Netherlands Embassy's public events in New Zealand
Below is an overview of the events organised by the Netherlands Embasy in Wellington.
Kingsday Reception on Thursday 26 April 2018
On the 26th of April 2018, our Ambassador Rob Zaagman held a speech at the Residence to commemorate King’s Day.
In his speech, he mentioned the unique ties that the Netherlands and New Zealand share and the areas in which more future cooperation is possible.
The full text of this speech can be found below.
Image: Mark Coote
A warm welcome to all of you and thank you for coming to celebrate King’s Day, the national day of the Kingdom of the Netherlands. King’s Day is always a special day but this one has an extra-bright orange lining: it is five years ago that King Willem-Alexander assumed the crown.
New Zealand and the Netherlands may be geographically far apart but in crucial ways they are very close to each other. They have the same values and interests and share many characteristics. And anyway, in this age of digital proximity geographical distances lose much of their significance. New Zealand and the Netherlands are currently exploring possibilities to cooperate in a number of e-domains. In order to transform our economies and government services and improve sustainability, we are embracing cutting-edge innovation, disruptive technology and global connections. The world is becoming an ever smaller place.
In 2018 the Kingdom of the Netherlands is serving as an elected member of the UN Security Council. On the Council, the Netherlands is devoting particular attention to the protection of civilians, which is only too topical given the horrible chemical weapons attacks in Syria. In this context I must emphasize another of our focus points, which is that perpetrators must be held accountable. There can be no peace without justice.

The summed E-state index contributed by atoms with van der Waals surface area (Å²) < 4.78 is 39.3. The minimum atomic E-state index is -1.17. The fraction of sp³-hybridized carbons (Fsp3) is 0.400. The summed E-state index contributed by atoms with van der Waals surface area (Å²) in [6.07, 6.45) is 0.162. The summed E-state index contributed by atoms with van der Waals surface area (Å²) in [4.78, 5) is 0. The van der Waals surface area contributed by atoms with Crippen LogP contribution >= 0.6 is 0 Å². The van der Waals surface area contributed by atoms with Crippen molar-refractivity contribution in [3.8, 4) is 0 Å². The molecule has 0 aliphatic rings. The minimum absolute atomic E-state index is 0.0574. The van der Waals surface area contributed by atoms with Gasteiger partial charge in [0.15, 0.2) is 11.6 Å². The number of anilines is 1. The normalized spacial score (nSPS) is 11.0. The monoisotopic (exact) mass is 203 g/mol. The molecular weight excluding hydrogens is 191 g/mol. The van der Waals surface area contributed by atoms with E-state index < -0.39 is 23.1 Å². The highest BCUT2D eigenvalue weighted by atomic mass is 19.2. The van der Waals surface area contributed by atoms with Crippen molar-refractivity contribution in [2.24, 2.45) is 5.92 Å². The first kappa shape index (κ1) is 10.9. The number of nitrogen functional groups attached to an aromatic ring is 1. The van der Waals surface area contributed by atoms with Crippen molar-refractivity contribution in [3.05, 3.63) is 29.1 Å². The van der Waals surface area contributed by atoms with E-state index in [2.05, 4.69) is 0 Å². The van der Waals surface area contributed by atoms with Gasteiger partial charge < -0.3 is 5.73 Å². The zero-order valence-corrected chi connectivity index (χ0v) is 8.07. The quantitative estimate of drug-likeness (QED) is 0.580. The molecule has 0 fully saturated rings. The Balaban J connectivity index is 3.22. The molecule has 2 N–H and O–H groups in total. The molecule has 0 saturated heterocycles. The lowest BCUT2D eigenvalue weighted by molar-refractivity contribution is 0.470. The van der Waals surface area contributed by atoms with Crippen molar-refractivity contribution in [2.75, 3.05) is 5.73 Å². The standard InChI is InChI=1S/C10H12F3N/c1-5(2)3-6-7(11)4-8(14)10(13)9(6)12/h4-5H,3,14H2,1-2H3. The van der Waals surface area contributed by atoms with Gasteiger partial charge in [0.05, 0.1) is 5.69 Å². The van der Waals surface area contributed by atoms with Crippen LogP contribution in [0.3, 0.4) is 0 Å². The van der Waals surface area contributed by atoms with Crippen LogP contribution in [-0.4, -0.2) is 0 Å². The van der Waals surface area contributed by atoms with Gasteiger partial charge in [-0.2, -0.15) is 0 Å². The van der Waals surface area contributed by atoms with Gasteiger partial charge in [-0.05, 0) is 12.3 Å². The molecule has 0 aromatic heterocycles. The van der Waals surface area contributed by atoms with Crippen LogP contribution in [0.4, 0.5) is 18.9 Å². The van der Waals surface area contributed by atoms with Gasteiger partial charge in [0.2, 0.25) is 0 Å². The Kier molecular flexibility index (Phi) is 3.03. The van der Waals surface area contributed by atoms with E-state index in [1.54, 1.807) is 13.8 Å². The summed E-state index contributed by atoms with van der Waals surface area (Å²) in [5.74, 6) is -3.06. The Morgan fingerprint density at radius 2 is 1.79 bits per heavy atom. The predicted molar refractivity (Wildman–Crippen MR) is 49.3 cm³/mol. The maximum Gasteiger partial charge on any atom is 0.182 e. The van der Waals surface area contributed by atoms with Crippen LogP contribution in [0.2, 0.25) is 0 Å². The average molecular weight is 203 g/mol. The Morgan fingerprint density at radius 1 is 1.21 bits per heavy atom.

A third point the Netherlands is making in the Council is that prevention is better than cure. The Security Council should recognize the causes of conflict and war and address them early on. One of those causes is climate change. Climate change is of great relevance to all nations but for some it is even more crucial and urgent. The island states in the Pacific are in the frontline and I should like to say to my colleagues and friends from the Pacific that the Netherlands will continue its commitment to your cause, which is our cause as well.
Also important is capacity building. Over the past two years twenty-two students from Small Island Developing States successfully concluded their Dutch-sponsored master’s studies in the fields of water and climate change. A further fourteen scholarships are now open for application. This successful program is based in Delft, the Netherlands.
Currently underway is the Volvo Ocean Race, the world’s toughest sailing event. The Race made a long stopover in Auckland before continuing to Brazil. Of the seven ships participating, two are Dutch: Team AkzoNobel and Team Brunel.
The overarching theme of the Volvo Ocean Race is Clean Seas, more in particular the growing threat of plastic in the oceans. The skipper of AkzoNobel spoke at a water-related event organized by my Embassy in Auckland. This seasoned professional sailor told of the deterioration he has witnessed over the past decade of sailing the Southern ocean. The Volvo Ocean Race will end in The Hague, the Netherlands. There, on 28 and 29 June, a major conference on the future of the oceans will take place. This event will bring together sailors, scientists, governments, NGO’s and the private sector in order to discuss and commit to improving the health of our oceans and using their resources in sustainable ways.